link to Talbot Project home page link to De Montfort University home page link to Glasgow University home page
Project Director: Professor Larry J Schaaf

Back to the letter search >

Result number 107 of 163:   < Back     Back to results list   Next >  

Document number: 4532
Date: Sat 11 Jun 1869
Dating: calendar & other letters
Recipient: TALBOT William Henry Fox
Author: TALBOT Rosamond Constance
Collection: British Library, London, Manuscripts - Fox Talbot Collection
Last updated: 16th August 2010

Saturday June 11th

My dear Papa,

As I don’t know whether the Post to Milan takes one day or two I write you a line today to tell you that we are still here.. We had intended leaving this morning but Mamie <1> did not feel well enough, so we have put off till Monday. Then we really do hope to go as this house is on too-expensive a footing to allow one to live comfortably in a small way, although I suppose we ought to consider them liberal to allow us to keep possession of the Drawing-room and two bed-rooms, besides the maid’s room, for twelve francs at day, in consideration of the house being almost entirely empty.

The Liddels took their departure yesterday morning. Our maid, Vittoria Pettini is going, I think, to turn out a success. She is very obliging and handy and extremely bustling, running about all day on the slightest pretext of a message, and coming back in no time. She seems quite pleased in having to begin her duties by being a garde malade, and will be of the greatest possible use to us at the Baths of Lucca, as she knows the place and people extremely well, and has even some of her family living there.

We had a letter from Tilly <2> yesterday. They are all quite well, and had just returned from a visit at Craig-darroch, which she enjoyed much. They have taken their cottage at Port William from the 1st July. She wrote on the day she got Mama’s <3> letter, and before that she had not thought that our plans where settled. The idea does not seem to have pleased her, quite at first, but not knowing the country and never having travelled at all, she cannot of course realise how impossible it is to feel in the slightest degree isolated or get into any kind of difficulty in these regions, where one is so surrounded by one’s countrymen, and can make almost more friends than one wants!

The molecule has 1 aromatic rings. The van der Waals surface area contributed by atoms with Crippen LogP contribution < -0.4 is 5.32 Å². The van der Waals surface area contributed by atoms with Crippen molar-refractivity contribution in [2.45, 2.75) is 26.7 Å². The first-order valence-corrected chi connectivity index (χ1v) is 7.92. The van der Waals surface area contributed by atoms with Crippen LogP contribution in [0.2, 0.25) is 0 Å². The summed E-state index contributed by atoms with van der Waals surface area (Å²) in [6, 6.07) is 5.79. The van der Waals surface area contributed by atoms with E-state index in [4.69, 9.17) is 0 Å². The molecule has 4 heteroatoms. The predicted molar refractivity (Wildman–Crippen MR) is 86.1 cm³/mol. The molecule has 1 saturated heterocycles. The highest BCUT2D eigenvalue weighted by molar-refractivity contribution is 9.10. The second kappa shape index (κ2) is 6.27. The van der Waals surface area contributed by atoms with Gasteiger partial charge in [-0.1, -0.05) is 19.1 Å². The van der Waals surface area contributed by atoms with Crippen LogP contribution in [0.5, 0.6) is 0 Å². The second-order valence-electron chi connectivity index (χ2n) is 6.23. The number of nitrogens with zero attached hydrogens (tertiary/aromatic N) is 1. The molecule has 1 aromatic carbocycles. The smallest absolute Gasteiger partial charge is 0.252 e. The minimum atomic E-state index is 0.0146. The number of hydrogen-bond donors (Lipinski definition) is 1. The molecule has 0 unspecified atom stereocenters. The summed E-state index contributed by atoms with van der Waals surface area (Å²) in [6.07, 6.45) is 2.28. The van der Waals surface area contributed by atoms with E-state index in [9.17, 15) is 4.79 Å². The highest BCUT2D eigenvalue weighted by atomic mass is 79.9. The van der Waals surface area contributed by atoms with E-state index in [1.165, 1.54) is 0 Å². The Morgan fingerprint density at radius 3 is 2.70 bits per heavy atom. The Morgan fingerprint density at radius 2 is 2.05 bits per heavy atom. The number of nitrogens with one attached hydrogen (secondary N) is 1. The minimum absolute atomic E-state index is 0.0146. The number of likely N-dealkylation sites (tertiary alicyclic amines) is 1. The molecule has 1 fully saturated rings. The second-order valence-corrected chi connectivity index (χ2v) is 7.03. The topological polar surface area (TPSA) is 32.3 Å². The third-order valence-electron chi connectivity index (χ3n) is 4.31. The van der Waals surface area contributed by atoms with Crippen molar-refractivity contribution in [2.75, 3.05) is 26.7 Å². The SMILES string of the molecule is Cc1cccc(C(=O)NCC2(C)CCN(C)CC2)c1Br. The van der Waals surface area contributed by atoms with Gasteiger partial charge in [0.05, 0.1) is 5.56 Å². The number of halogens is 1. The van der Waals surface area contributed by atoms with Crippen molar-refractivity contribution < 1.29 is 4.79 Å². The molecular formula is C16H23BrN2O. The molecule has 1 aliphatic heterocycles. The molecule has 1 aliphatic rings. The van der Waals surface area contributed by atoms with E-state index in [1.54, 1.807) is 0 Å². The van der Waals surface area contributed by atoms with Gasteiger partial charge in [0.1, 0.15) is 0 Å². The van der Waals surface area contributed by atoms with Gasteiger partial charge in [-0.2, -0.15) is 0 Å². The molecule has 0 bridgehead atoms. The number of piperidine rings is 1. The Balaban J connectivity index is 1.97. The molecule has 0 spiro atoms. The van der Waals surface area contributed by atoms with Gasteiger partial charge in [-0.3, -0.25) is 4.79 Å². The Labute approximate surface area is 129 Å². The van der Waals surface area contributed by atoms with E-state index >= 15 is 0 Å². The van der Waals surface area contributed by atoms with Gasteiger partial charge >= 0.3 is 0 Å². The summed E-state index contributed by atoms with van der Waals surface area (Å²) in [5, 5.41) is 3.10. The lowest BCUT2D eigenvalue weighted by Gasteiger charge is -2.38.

Galignani <4> did not come here yesterday – we shall find him I suppose at L. Baths, but the Italie gives one all the news, that of France very detailed, and not, so far, very satisfactory. Yet the riots, Do not seem to have been really serious and the Police is strong and wide awake, so it is to be hoped peace will soon be completely restored. If you have the same weather as we today, but not too hot and somewhat cloudy, you will have had a pleasant drive to Sestri, and I hope Mama will not feel overtired. I expect to hear from Ela <5> an account of the journey, and we shall enquire for letters immediately on arrival at Lucca B. Should you however prefer writing here, for the chance of our being not yet gone, you need not fear that the letter will be lost, as they are very careful about forwarding.

No other letters have come for any of us, so I suppose none need be expected now. Your telegram to Mama arrived barely half an hour after she was gone, and as she purposed sending you a message from Pisa you will have thought that was the answer to yours. It was really very acute of you to have suspected that hitch in the time table at Pisa, you know I for one wouldn’t believe it, and it really is too absurd not to have one later train to Spezzia in the course of the evening.

Good bye dear Papa, give my love to Mama & Ela. Mamie sends hers.

Your affectionate daughter


1. Amélina Petit De Billier, ‘Mamie’, ‘Amandier’ (1798–1876), governess and later close friend of the Talbot family [See Amélina's journal].

2. Matilda Caroline Gilchrist-Clark, ‘Tilly’, née Talbot (1839–1927), WHFT’s 3rd daughter.

3. Constance Talbot, née Mundy (1811–1880), WHFT’s wife.

4. Galignani’s Messenger, a newspaper that had a wide circulation among English residents on the Continent.

5. Ela Theresa Talbot (1835–1893), WHFT’s 1st daughter.

Result number 107 of 163:   < Back     Back to results list   Next >